She writes when she feels in the mood. And when she does, she spends hours meticulously henpecking over individual verbs. She’s obsessed with proper formatting and grammar peccadilloes. She’ll certainly point these out in your work.
This writer needs a reality check. A quick visit to Twitter will show her just how many working writers are out there. Perhaps if she knew that nearly 300,000 new books are published each and every year, she might wonder why her work is constantly being passed up.
The Professional Writer
This writer works every day. Rain or shine. He finishes a book or story, revises, and then produces another. And another. He understands that this is a craft and the process of writing will make him better. He attends a writing critique group and listens to the suggestions, but doesn’t feel weighed down by them.
We all strive for that final category, yet I often feel myself drifting into the other two. Mostly this happens just after I’ve completed a novel. I fell like I can walk on water and begin spending all that imaginary cash (that will most likely never happen). Then reality sets in and I slink back to meekdom for a bit.
Writing is a struggle. Day in. Day out. I love it and can’t imagine doing anything else.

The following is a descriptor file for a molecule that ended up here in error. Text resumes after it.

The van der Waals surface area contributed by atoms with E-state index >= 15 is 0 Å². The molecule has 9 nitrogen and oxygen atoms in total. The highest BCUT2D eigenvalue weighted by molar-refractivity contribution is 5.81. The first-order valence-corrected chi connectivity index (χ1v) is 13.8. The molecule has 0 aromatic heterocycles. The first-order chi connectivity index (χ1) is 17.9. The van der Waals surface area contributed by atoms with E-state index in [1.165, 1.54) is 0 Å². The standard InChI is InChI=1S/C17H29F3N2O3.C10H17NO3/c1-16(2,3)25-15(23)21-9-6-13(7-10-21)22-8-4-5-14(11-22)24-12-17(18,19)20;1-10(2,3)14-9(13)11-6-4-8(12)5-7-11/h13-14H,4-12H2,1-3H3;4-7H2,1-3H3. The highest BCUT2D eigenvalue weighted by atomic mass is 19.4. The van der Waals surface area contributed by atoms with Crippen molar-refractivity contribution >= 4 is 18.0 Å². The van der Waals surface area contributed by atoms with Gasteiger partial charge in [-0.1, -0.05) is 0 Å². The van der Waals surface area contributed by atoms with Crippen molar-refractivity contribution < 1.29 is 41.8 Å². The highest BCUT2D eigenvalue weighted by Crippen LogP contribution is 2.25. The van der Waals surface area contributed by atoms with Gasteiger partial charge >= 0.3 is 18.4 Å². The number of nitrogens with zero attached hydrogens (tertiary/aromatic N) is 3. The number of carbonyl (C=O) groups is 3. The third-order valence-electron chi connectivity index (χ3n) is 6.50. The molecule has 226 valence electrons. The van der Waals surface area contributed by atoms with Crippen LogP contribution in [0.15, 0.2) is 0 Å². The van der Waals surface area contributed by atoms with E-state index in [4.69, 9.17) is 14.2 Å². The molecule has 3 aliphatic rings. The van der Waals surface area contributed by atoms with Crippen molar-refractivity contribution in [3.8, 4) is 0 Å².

"There are a lot of writing apps in the world and sometimes it can be overwhelming to try and choose something that fits your writing process, especially if you’re a new writer, and when you have to spend money before you know what you’re getting. So, I’ve done all the hard work for you and have compiled a grand list of writing apps that have been useful to me. Maybe you’ll find some of them useful too.”
One of the interesting things about the word “grammar” is that many of its users think that it is self-evident that it refers to one thing: “the grammar” of the language. If only the matter were that simple. Whereas linguists are agreed that language has grammar, what they can’t agree on is how to describe it. So, while there is a minimum agreement that language is a system with parts that function in relation to each other, there is no universal agreement on how the parts and the functions should be analysed and described, nor indeed if they should be described as some kind of self-sealed system or whether they should always be described in terms of the users, ie those who “utter” the language, and those who “receive” it (speakers and listeners, writers and readers etc).
Many people yearn for correctness and this is expressed in the phrase “standard English”. The honourable side to this is that it offers a common means of exchange. However, this leads many people to imagine that because it is called standard, it is run by rules and that these rules are fixed. I’ve always understood rules to be regulations that are drawn up in some agreed list. They are fixed (until such time as they are amended) and they are enforceable. In fact, there is no agreed list, a good deal of what we say and write keeps changing and nothing is enforceable. Instead, language is owned and controlled by everybody and what we do with it seems to be governed by various kinds of consent, operating through the social groups of our lives. Social groups in society don’t swim about in some kind of harmonious melting pot. We rub against each other from very different and opposing positions, so why we should agree about language use and the means of describing it is beyond me.